Genre: Christmas, Comedy.
Starring: Eddie Murphy, Dan Aykroyd, Ralph Bellamy, Don Ameche, Denholm Elliott, Jamie Lee Curtis, Kristin Holby, Paul Gleason.
Year Of Release: 1983
Certificate: 15 (UK)/R-Rated (US)
Runtime: 116 Minutes
Director: John Landis
Synopsis: “A snobbish investor and a wily street con artist find their positions reversed as part of a bet by two callous millionaires.” IMDB
A Christmas classic as much as ‘Die Hard’ is – catering for adults, and shying away from sickly sentiment and magical offerings, because there are presents, Christmas trees and a festive chill in the air, there is plenty of adult humour, foul language and brilliant acting to make this very enjoyable all round.
With a winning performance by Eddie Murphy, at his peak of verbal and physical comedy playing the foul-mouthed but ultimately decent hearted Billy Ray Valentine, you couldn’t get someone better to go up against the mirror image; well spoken, snobbish and clean cut Dan Aykroyd. Both on fine comical form, but Murphy has more room to act the fool and steal the show.
Playing out like ‘The Prince And The Pauper’ almost, we have a film of the time when it was more than just social hierarchy that divided people, it was also the colour of skin, which is played on perfectly for Murphy as the “negro” suspected of doing everything wrong compared to the upper-crust “white” man.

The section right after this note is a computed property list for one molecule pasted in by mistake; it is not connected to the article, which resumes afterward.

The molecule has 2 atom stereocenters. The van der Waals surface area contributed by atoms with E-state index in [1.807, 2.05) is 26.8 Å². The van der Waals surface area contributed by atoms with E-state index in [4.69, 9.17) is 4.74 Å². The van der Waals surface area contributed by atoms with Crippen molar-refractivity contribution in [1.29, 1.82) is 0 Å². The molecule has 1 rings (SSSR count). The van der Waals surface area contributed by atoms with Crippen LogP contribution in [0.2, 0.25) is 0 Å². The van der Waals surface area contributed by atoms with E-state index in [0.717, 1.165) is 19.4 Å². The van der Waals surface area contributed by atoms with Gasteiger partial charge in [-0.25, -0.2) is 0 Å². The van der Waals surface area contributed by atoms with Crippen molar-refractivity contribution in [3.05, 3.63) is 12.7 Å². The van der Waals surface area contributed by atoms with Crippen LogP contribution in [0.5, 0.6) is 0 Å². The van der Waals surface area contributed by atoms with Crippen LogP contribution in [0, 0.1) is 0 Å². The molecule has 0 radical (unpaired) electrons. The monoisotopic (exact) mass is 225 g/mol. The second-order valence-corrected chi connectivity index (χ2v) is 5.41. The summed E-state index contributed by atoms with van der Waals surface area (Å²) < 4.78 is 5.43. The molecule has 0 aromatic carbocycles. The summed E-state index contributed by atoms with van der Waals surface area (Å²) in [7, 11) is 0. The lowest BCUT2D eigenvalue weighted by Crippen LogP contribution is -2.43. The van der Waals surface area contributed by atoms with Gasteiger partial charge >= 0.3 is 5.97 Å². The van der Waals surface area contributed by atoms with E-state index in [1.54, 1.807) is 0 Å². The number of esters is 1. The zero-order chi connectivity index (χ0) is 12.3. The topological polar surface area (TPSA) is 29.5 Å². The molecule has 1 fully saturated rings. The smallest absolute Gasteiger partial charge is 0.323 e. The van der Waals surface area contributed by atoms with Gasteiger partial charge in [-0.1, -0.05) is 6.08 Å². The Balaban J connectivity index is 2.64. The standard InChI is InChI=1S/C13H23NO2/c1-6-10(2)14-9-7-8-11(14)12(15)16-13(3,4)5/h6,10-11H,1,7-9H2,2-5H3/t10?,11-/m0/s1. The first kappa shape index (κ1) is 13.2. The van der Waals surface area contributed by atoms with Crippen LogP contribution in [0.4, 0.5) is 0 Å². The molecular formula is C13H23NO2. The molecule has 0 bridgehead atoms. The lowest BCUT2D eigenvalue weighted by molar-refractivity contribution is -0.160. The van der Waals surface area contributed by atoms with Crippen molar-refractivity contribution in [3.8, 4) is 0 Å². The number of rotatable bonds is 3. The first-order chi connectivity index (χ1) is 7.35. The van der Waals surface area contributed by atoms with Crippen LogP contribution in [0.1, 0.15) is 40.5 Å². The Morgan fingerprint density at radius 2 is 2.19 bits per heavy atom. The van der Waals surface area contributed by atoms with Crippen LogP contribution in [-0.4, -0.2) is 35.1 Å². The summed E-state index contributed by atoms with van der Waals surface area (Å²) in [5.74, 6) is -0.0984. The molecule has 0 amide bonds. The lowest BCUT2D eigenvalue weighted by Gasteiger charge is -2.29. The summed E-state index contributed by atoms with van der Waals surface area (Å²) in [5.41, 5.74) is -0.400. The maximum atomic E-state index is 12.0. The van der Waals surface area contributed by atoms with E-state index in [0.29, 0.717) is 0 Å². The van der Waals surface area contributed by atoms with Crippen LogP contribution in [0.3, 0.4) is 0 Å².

It’s certainly a film of the era, but works perfect because of this and dishes out many laughs in a time when the P.C brigade wasn’t so strict as it is now.
With stellar support from the old slimy bastards Ralph Bellamy and Don Ameche who provide some wonderful laughs with their devious plot to corner the stock market with an equally slimy and foul mouthed Paul Gleason, giving way to a finale that allows everyone to come together in a battle of wits, we also have a stunning Jamie Lee Curtis who is on top form here as a very sweet and caring prostitute.
Also, the inimitable charm of the late Denholm Elliott never fails to bolster the upper echelon of the well off.
It’s well paced, has lots of physical and visual comedy as both ends of the social scale come together and get turned on their heads for plenty of fish-out-of-water situations that deal with everyone from pushing drugs, pimping out girls and deciding what price to sell pork bellies; how Murphy and Aykroyd turn their characters around is equally amusing and shows how great they are together and solo.